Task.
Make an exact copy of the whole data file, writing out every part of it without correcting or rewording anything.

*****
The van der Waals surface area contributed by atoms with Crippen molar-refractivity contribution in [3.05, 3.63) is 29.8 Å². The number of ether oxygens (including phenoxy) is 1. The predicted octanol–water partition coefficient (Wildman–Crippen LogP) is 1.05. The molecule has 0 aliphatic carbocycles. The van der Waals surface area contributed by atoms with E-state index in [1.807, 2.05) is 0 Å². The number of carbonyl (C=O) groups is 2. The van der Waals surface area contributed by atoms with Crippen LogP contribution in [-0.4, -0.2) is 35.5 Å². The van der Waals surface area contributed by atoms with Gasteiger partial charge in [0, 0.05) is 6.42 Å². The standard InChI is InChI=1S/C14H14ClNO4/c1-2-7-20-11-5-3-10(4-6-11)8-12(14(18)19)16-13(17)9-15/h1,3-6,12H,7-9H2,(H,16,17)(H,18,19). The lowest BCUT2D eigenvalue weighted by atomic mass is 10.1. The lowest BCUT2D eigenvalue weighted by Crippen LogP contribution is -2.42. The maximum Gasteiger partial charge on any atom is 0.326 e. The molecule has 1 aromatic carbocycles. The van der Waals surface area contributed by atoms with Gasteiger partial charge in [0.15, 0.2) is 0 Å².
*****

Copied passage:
The van der Waals surface area contributed by atoms with Crippen molar-refractivity contribution in [3.05, 3.63) is 29.8 Å². The number of ether oxygens (including phenoxy) is 1. The predicted octanol–water partition coefficient (Wildman–Crippen LogP) is 1.05. The molecule has 0 aliphatic carbocycles. The van der Waals surface area contributed by atoms with E-state index in [1.807, 2.05) is 0 Å². The number of carbonyl (C=O) groups is 2. The van der Waals surface area contributed by atoms with Crippen LogP contribution in [-0.4, -0.2) is 35.5 Å². The van der Waals surface area contributed by atoms with Gasteiger partial charge in [0, 0.05) is 6.42 Å². The standard InChI is InChI=1S/C14H14ClNO4/c1-2-7-20-11-5-3-10(4-6-11)8-12(14(18)19)16-13(17)9-15/h1,3-6,12H,7-9H2,(H,16,17)(H,18,19). The lowest BCUT2D eigenvalue weighted by atomic mass is 10.1. The lowest BCUT2D eigenvalue weighted by Crippen LogP contribution is -2.42. The maximum Gasteiger partial charge on any atom is 0.326 e. The molecule has 1 aromatic carbocycles. The van der Waals surface area contributed by atoms with Gasteiger partial charge in [0.15, 0.2) is 0 Å².